Demand Species Recovery Plan for Endangered Wolves


Target: Center for Biological Diversity Conservation Advocate Michael Robinson

Goal: Support lawsuit demanding a plan for the recovery of Mexican gray wolves

Mexican gray wolves have been in danger of extinction for decades, but the government continues to flout its responsibility to help them. According to the Endangered Species Act, the Fish and Wildlife Service (FWS) must create an objective recovery plan for any species it lists as endangered, but in the case of the Mexican gray wolf the FWS has put off finalizing a recovery plan for over 30 years. This outrage led a cadre of conservation groups to file a recent lawsuit against the FWS, calling on the justice system to give the agency a firm deadline of one year for the completion of a scientific recovery plan for the dwindling wolves.

The plaintiffs include environmental activists and wolf advocates Defenders of Wildlife, the Center for Biological Diversity, Endangered Wolf Center, David R. Parsons, and the Wolf Conservation Center. All are in agreement that the FWS has avoided making a real effort to protect Mexican gray wolves due to political pressures from states, hunting organizations, and other interest groups. Each of the three times that the agency has convened groups of scientists to form a species recovery plan, the plan has ended up on hold just before its completion.

An initial recovery plan was begun in 1982 but never finished; though it still lacks the objective criteria and scientific plan for the wolf’s recovery, it remains the guiding document for the species’ recovery. A federal reintroduction program started in 1998 with the very limited goal of creating new wild populations by 2006 with at least 100 individuals and 18 breeding pairs; the current single population, in double the time of that modest goal, has barely reached 80 individuals with only five breeding pairs. Not only that, but the FWS’s management of the species actually ends up negatively affecting their population since the strict limitation of their range keeps the population small, encourages inbreeding (and therefore threatens the biological diversity that is necessary to growing healthy wild populations), and allows people to kill wolves that take their livestock instead of promoting nonlethal options. So it is unsurprising that in 2010 the FWS admitted that the Mexican gray wolf is still in serious danger.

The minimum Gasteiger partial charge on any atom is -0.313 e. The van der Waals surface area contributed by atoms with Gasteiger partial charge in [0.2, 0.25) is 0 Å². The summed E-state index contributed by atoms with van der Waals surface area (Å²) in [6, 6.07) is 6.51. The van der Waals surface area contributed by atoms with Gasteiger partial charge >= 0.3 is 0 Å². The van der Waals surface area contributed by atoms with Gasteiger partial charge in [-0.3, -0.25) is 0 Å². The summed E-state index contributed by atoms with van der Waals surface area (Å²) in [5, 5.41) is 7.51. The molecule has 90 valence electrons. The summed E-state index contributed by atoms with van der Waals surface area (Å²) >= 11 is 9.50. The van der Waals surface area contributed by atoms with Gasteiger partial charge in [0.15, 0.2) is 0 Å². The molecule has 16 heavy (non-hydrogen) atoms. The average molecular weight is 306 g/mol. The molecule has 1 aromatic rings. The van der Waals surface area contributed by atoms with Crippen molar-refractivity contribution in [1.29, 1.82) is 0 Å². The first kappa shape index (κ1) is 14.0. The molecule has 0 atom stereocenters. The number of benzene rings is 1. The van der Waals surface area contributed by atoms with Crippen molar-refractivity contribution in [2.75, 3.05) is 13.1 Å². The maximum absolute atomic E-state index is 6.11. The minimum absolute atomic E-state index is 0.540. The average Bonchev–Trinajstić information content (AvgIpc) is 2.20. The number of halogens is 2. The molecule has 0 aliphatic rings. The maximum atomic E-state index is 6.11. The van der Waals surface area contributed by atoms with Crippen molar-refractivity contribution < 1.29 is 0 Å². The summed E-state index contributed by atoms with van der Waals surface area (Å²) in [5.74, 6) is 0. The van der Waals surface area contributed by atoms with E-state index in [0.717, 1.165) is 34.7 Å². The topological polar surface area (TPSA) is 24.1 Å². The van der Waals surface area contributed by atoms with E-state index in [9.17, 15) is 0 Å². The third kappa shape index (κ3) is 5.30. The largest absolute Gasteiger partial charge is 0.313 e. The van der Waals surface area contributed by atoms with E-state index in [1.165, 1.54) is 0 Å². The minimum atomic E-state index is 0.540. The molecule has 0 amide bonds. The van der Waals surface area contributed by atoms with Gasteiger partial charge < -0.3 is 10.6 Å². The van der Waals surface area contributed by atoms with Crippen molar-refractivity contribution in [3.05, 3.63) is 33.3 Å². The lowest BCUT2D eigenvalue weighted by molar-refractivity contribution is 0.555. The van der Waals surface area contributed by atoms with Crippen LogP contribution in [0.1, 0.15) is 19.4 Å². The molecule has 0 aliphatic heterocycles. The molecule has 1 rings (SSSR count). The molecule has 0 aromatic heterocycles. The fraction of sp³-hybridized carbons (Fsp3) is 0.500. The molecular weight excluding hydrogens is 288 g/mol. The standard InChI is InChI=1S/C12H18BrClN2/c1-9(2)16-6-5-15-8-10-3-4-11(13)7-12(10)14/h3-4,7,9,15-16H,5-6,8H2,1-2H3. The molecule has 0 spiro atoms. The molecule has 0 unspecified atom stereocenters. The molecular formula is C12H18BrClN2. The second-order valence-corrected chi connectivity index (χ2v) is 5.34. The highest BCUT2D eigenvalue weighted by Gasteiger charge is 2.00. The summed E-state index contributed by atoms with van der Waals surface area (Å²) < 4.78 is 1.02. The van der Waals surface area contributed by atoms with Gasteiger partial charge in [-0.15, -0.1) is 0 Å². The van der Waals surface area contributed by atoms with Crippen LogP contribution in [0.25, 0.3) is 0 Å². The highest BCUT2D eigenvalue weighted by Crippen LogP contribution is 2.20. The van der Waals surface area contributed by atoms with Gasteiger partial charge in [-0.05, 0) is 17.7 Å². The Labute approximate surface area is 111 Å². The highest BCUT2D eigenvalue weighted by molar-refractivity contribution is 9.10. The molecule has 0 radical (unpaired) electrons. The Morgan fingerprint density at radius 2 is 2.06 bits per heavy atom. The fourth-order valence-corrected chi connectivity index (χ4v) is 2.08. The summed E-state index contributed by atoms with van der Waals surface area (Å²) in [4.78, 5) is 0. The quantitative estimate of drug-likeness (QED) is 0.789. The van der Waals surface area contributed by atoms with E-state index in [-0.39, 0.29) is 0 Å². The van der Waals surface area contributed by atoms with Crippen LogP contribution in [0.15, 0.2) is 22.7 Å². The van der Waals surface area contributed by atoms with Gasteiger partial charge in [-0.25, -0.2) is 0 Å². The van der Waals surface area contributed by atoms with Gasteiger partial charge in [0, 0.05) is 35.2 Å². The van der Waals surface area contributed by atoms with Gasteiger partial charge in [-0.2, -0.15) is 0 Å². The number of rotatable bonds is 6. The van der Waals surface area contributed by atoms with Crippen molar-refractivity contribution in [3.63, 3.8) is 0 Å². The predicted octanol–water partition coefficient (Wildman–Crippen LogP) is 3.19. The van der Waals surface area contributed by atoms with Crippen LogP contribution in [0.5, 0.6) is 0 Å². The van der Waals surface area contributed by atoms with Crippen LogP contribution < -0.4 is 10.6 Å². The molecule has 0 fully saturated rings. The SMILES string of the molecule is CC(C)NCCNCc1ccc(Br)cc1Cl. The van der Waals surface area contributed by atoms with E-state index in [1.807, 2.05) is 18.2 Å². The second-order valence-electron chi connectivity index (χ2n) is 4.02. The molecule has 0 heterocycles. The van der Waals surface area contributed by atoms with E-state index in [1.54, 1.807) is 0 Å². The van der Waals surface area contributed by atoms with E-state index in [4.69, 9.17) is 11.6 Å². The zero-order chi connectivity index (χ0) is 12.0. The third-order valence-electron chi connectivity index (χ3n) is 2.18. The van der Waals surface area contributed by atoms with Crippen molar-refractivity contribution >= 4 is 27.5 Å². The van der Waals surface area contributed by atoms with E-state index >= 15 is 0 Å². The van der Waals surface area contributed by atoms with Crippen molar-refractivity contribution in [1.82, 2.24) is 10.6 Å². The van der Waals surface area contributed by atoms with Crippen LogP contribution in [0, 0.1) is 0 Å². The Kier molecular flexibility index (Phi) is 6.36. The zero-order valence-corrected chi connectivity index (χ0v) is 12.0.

The time to make a plan for getting Mexican gray wolves on the road to recovery is now. Thank the Center for Biological Diversity and their fellow plaintiffs for refusing to let the FWS pass again on its obligation to develop a plan to bring these wolves back from the brink of extinction.


Dear Michael Robinson,

I am overjoyed to hear of the lawsuit recently filed on behalf of the Center for Biological Diversity and its fellow wolf advocates, in order to obtain justice for the Mexican gray wolf. I think it is important to express my support because the voices of hunting lobbies and state officials should not outweigh the desires of the quiet majority who want to see the biodiversity of our country protected.

Thank you for standing up against the Fish and Wildlife Service’s negligence on behalf of the Mexican gray wolf. Thank you for taking legal action to ensure that the FWS is no longer able to shirk its obligation to these wolves. I hope that this case sets a precedent for forcing the FWS to follow through on its responsibilities to create a scientific plan with objective recovery criteria for all of the species it lists as endangered.


[Your Name Here]

Photo credit: Marumari via Wikimedia Commons

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  1. Patricia Cotton says:

    Wolves are being persecuted, killed at times tortured by individuals in Federal lands. Wolves part of our wilderness are essential predators in the food web. Biodiversity is our goal. The insanity of killing wolves needs to stop now.

  2. Shelley Schulz says:

    Stop Killing Our Wolves.

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